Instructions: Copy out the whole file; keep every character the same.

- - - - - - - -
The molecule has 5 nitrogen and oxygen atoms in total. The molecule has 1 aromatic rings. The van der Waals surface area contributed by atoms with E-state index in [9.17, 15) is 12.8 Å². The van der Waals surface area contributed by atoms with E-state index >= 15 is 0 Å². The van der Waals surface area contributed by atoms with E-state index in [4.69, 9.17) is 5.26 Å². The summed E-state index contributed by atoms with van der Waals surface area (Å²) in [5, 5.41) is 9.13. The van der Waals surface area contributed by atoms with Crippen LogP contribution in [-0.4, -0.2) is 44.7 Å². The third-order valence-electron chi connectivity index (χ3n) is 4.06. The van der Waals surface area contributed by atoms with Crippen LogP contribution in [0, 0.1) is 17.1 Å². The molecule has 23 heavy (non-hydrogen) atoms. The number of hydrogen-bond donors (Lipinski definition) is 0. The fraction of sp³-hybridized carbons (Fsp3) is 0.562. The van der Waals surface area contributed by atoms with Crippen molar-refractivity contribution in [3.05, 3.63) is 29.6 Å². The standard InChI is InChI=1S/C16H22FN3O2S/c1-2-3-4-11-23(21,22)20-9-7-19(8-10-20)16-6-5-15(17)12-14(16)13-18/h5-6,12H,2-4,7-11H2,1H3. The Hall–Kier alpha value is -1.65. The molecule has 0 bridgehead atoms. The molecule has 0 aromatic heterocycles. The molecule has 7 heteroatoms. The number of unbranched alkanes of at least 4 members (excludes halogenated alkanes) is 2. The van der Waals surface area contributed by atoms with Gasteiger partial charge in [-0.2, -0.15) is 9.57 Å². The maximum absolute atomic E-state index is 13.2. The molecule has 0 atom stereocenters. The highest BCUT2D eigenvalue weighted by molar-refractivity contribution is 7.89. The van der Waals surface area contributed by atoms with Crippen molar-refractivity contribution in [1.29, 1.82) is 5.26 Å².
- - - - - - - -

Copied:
The molecule has 5 nitrogen and oxygen atoms in total. The molecule has 1 aromatic rings. The van der Waals surface area contributed by atoms with E-state index in [9.17, 15) is 12.8 Å². The van der Waals surface area contributed by atoms with E-state index >= 15 is 0 Å². The van der Waals surface area contributed by atoms with E-state index in [4.69, 9.17) is 5.26 Å². The summed E-state index contributed by atoms with van der Waals surface area (Å²) in [5, 5.41) is 9.13. The van der Waals surface area contributed by atoms with Crippen LogP contribution in [-0.4, -0.2) is 44.7 Å². The third-order valence-electron chi connectivity index (χ3n) is 4.06. The van der Waals surface area contributed by atoms with Crippen LogP contribution in [0, 0.1) is 17.1 Å². The molecule has 23 heavy (non-hydrogen) atoms. The number of hydrogen-bond donors (Lipinski definition) is 0. The fraction of sp³-hybridized carbons (Fsp3) is 0.562. The van der Waals surface area contributed by atoms with Crippen molar-refractivity contribution in [3.05, 3.63) is 29.6 Å². The standard InChI is InChI=1S/C16H22FN3O2S/c1-2-3-4-11-23(21,22)20-9-7-19(8-10-20)16-6-5-15(17)12-14(16)13-18/h5-6,12H,2-4,7-11H2,1H3. The Hall–Kier alpha value is -1.65. The molecule has 0 bridgehead atoms. The molecule has 0 aromatic heterocycles. The molecule has 7 heteroatoms. The number of unbranched alkanes of at least 4 members (excludes halogenated alkanes) is 2. The van der Waals surface area contributed by atoms with Gasteiger partial charge in [-0.2, -0.15) is 9.57 Å². The maximum absolute atomic E-state index is 13.2. The molecule has 0 atom stereocenters. The highest BCUT2D eigenvalue weighted by molar-refractivity contribution is 7.89. The van der Waals surface area contributed by atoms with Crippen molar-refractivity contribution in [1.29, 1.82) is 5.26 Å².